Meredith now Admiral of the Chesapeake
GRASONVILLE — Vera Meredith used three words to describe her father, Capt. Eldridge Meredith: ambitious, fearless and generous.
Her father, who was named the 101st Admiral of the Chesapeake by Gov. Larry Hogan for his achievements as a waterman and for his advocacy of the Bay, was ambitious for working waking up early seven days a week for work on the water, fearless for being strong willed and generous for the kindness he showed his family and community — “a heart of gold,” she said.
Packed into a conference room at the Hilton Garden Inn in Grasonville on Thursday night, Feb. 23, friends, family and community members gathered to honor the man from Chester who spent 80 years tending the waters of the Chesapeake Bay as he received his admiral designation. Thursday was also Meredith’s 91st birthday, which all in attendance had the opportunity to celebrate.
The designation of Admiral of the Chesapeake is the highest honor of maritime environmentalism and advocacy the governor can bestow, Lt. Gov. Boyd Rutherford told the audience. Sailors, journalists, conservations, elected officials and everyone in between have received the award since its creation in 1959, Rutherford said.
“Today offers a chance for all of us to celebrate a true living legend and a true Maryland icon,” Rutherford said. “Capt. Meredith’s independent and innovative spirit has guided him to success on and off the water.”
As a third generation waterman, following the footsteps of his father, Capt. Earl Meredith, and grandfather, Capt. Richard Meredith, Meredith harvested oysters, clams, crabs and fish throughout his 80 years on the Bay. Now, Meredith is captain of the Island Queen II, running a charter fishing business in the area.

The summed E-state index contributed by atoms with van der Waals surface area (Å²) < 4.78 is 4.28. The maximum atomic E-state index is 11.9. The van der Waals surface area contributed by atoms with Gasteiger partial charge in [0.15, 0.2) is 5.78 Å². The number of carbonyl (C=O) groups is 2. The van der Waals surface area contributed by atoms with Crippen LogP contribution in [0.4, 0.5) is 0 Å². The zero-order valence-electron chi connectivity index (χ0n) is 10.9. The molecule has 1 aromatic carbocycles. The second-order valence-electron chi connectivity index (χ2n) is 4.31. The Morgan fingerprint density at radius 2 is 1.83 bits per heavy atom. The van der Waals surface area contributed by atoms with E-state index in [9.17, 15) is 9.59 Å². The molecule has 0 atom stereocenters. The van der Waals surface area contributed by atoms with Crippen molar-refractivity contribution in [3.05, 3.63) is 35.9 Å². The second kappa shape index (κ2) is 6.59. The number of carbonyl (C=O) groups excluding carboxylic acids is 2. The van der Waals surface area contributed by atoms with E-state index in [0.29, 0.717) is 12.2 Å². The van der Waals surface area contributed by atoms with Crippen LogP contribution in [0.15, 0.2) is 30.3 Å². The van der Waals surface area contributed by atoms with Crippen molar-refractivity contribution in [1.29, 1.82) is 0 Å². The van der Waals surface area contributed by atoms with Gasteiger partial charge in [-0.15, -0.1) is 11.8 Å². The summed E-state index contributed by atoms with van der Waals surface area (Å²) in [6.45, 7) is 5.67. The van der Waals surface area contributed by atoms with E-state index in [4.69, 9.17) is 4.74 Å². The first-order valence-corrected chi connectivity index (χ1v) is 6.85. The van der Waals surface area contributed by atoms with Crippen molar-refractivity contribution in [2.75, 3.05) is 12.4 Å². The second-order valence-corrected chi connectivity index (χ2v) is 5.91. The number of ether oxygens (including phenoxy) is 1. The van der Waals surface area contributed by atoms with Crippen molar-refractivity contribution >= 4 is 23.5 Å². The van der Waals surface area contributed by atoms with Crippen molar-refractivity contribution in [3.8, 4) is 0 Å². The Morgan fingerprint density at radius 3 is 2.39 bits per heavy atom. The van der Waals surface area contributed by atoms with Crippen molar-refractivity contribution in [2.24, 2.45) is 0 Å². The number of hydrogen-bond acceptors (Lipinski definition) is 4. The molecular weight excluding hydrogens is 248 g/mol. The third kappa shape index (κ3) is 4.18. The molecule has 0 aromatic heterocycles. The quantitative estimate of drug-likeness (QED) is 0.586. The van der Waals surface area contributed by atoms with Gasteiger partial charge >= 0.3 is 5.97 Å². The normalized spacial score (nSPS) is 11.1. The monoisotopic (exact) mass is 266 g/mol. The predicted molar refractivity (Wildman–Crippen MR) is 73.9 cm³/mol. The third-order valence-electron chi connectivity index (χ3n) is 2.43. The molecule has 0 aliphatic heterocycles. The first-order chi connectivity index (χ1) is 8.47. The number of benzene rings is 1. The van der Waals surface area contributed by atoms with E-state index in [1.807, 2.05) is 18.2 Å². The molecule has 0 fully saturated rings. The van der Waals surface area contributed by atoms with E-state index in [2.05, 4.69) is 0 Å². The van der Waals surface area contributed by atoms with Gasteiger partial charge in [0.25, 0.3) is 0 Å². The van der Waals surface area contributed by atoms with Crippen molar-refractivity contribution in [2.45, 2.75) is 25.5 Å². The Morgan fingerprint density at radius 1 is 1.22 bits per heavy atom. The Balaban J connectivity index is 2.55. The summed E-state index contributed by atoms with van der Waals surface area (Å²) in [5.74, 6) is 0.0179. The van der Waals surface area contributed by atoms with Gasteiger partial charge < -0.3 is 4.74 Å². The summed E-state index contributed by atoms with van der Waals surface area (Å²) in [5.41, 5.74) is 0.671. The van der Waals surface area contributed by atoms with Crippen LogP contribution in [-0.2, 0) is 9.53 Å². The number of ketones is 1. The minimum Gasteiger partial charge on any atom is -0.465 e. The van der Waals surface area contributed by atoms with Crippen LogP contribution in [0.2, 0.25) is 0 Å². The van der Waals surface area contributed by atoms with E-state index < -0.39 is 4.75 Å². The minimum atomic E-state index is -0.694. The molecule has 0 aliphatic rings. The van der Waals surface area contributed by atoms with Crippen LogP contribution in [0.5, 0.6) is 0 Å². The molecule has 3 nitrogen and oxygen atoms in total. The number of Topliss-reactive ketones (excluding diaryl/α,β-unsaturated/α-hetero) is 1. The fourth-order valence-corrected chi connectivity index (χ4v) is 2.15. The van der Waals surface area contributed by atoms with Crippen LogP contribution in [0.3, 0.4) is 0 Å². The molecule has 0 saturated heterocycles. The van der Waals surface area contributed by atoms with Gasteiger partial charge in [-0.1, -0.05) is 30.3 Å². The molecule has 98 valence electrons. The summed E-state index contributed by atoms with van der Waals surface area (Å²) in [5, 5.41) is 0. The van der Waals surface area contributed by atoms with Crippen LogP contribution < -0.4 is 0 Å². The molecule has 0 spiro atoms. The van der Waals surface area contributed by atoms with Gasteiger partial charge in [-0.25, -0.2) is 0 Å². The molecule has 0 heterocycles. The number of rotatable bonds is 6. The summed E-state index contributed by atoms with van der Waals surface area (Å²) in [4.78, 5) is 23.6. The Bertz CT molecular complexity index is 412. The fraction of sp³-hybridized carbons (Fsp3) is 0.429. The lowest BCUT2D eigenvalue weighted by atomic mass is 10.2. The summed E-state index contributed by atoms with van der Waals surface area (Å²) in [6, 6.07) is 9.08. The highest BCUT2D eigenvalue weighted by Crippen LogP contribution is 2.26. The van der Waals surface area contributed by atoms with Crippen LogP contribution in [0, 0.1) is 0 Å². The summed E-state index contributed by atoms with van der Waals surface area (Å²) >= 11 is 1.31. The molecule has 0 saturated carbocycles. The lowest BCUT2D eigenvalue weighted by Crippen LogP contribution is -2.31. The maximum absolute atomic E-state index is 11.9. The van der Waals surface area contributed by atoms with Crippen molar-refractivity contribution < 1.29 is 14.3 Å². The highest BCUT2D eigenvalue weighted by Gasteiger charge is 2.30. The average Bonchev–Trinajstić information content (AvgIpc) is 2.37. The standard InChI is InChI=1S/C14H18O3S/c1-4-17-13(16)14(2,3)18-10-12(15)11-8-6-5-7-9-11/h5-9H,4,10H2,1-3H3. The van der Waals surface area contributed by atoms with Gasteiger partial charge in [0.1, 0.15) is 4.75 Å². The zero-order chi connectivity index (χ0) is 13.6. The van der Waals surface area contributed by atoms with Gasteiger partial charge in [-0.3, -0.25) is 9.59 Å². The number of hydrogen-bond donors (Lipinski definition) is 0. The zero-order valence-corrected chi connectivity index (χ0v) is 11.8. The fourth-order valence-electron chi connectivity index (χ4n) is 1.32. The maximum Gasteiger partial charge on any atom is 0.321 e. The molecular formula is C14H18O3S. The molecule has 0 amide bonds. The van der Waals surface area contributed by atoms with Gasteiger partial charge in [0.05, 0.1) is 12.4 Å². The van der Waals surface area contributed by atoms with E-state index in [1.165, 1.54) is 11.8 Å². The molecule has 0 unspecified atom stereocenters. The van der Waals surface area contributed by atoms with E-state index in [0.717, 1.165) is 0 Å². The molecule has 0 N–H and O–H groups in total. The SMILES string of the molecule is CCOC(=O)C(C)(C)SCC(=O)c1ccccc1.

“I really enjoyed it. I guess I worked hard,” he said. “No one can say work is going to hurt you,” referencing people he knew who became inactive after retiring and declined rapidly in health.
Queen Anne’s County Commissioner Jim Moran, who opened the ceremony, said with so many unknown “treasures” in the area, it’s “nice that we can acknowledge Capt. Meredith.”
During one of the county commission’s March meetings, Meredith and his family will be recognized further, said Vincent Leggett, event organizer and founder of Black Captains of the Chesapeake.
Official proclamations, citations and resolutions were given to Meredith by Maryland Senators Thomas Miller Jr., Stephen Hershey and Adelaide Eckardt, as well as Del. Michael Busch.
Dr. Samuel Little, president of the National Association of Affordable and Assisted Housing presented Meredith with the 2017 Trailblazer of the Year Award, which goes to “those who find a new pathway to keep people and communities vibrant,” he said.
To further tell Meredith’s extraordinary life story as a waterman, Robert Keddell, director of Educators Connecting Research to the K-16 Classroom, announced his organization is creating an educational package on Meredith that teaches students about not just maritime life in general, but specifically his life story.
“It’s very, very important that your legacy is known in ways that are exciting for kids,” he said.
After a benediction by Rev. Johnny Calhoun of Mt. Olive AME Church in Annapolis, the room sang “Happy Birthday” to Meredith.
“At the end of the day when the coolers are full and it’s time to go in,” Vera Meredith said,” we listen to his final words of the day: ‘catch one for the road, wind them in, we’re on our way. Save some fish for another day.’”
The event was hosted by Black Captains of the Chesapeake, a nonprofit organization dedicated to documenting the achievements and contributions of African Americans in the maritime industry, its mission statement reads.
Follow Mike Davis on Twitter: @mike_kibaytimes.
Lt. Gov. Boyd Rutherford, right, with newly designated Admiral of the Chesapeake Eldridge Meredith, left, after a ceremony in Meredith’s honor on Thursday, Feb. 23, at the Hilton Garden Inn.